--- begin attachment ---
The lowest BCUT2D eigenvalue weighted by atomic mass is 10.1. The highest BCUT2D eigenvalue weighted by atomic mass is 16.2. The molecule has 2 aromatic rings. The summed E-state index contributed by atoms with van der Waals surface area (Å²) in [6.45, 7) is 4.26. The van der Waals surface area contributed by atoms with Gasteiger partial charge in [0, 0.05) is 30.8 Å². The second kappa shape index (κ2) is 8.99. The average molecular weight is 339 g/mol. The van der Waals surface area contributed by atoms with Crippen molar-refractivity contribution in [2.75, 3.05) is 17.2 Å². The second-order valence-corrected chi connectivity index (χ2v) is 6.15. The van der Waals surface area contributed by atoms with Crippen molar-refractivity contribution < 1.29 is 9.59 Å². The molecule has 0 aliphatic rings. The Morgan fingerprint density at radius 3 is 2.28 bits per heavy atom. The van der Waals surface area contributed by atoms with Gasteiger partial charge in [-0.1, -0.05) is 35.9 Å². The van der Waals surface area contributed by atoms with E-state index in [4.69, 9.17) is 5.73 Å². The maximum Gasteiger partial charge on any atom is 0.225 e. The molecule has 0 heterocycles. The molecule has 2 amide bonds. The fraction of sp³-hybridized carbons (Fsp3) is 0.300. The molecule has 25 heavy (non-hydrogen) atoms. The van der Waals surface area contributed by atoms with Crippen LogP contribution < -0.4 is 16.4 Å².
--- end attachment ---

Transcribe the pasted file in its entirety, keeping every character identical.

The lowest BCUT2D eigenvalue weighted by atomic mass is 10.1. The highest BCUT2D eigenvalue weighted by atomic mass is 16.2. The molecule has 2 aromatic rings. The summed E-state index contributed by atoms with van der Waals surface area (Å²) in [6.45, 7) is 4.26. The van der Waals surface area contributed by atoms with Gasteiger partial charge in [0, 0.05) is 30.8 Å². The second kappa shape index (κ2) is 8.99. The average molecular weight is 339 g/mol. The van der Waals surface area contributed by atoms with Crippen molar-refractivity contribution in [2.75, 3.05) is 17.2 Å². The second-order valence-corrected chi connectivity index (χ2v) is 6.15. The van der Waals surface area contributed by atoms with Crippen molar-refractivity contribution < 1.29 is 9.59 Å². The molecule has 0 aliphatic rings. The Morgan fingerprint density at radius 3 is 2.28 bits per heavy atom. The van der Waals surface area contributed by atoms with Gasteiger partial charge in [-0.1, -0.05) is 35.9 Å². The van der Waals surface area contributed by atoms with E-state index in [4.69, 9.17) is 5.73 Å². The maximum Gasteiger partial charge on any atom is 0.225 e. The molecule has 0 heterocycles. The molecule has 2 amide bonds. The fraction of sp³-hybridized carbons (Fsp3) is 0.300. The molecule has 25 heavy (non-hydrogen) atoms. The van der Waals surface area contributed by atoms with Crippen LogP contribution < -0.4 is 16.4 Å².